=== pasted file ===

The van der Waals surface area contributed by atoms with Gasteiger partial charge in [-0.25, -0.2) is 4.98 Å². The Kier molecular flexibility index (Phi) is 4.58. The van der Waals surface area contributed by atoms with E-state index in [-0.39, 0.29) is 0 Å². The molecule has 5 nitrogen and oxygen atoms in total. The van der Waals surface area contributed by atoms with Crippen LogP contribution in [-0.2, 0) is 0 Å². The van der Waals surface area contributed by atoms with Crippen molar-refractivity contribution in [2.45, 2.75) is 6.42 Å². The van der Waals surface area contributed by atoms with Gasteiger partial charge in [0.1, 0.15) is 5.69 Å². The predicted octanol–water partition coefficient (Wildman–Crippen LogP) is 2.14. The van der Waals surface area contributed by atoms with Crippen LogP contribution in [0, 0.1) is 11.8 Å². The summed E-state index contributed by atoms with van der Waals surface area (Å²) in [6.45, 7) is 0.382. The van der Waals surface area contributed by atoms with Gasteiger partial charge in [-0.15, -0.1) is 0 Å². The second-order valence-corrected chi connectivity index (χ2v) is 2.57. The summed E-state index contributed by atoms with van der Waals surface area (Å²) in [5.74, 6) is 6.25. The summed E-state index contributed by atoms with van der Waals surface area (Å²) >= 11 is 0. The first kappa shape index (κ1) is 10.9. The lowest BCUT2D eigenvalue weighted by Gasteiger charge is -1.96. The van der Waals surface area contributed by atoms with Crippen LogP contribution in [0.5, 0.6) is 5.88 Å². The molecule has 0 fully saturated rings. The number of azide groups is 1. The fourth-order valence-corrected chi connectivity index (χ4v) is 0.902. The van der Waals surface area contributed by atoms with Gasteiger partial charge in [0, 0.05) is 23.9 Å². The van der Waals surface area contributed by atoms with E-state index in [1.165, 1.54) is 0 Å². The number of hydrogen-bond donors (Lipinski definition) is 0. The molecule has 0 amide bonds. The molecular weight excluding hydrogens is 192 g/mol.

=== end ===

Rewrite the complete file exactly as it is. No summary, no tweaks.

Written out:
The van der Waals surface area contributed by atoms with Gasteiger partial charge in [-0.25, -0.2) is 4.98 Å². The Kier molecular flexibility index (Phi) is 4.58. The van der Waals surface area contributed by atoms with E-state index in [-0.39, 0.29) is 0 Å². The molecule has 5 nitrogen and oxygen atoms in total. The van der Waals surface area contributed by atoms with Crippen LogP contribution in [-0.2, 0) is 0 Å². The van der Waals surface area contributed by atoms with Crippen molar-refractivity contribution in [2.45, 2.75) is 6.42 Å². The van der Waals surface area contributed by atoms with Gasteiger partial charge in [0.1, 0.15) is 5.69 Å². The predicted octanol–water partition coefficient (Wildman–Crippen LogP) is 2.14. The van der Waals surface area contributed by atoms with Crippen LogP contribution in [0, 0.1) is 11.8 Å². The summed E-state index contributed by atoms with van der Waals surface area (Å²) in [6.45, 7) is 0.382. The van der Waals surface area contributed by atoms with Gasteiger partial charge in [-0.15, -0.1) is 0 Å². The second-order valence-corrected chi connectivity index (χ2v) is 2.57. The summed E-state index contributed by atoms with van der Waals surface area (Å²) in [5.74, 6) is 6.25. The summed E-state index contributed by atoms with van der Waals surface area (Å²) >= 11 is 0. The first kappa shape index (κ1) is 10.9. The lowest BCUT2D eigenvalue weighted by Gasteiger charge is -1.96. The van der Waals surface area contributed by atoms with Crippen LogP contribution in [0.5, 0.6) is 5.88 Å². The molecule has 0 fully saturated rings. The number of azide groups is 1. The fourth-order valence-corrected chi connectivity index (χ4v) is 0.902. The van der Waals surface area contributed by atoms with Gasteiger partial charge in [0, 0.05) is 23.9 Å². The van der Waals surface area contributed by atoms with E-state index in [1.165, 1.54) is 0 Å². The number of hydrogen-bond donors (Lipinski definition) is 0. The molecule has 0 amide bonds. The molecular weight excluding hydrogens is 192 g/mol.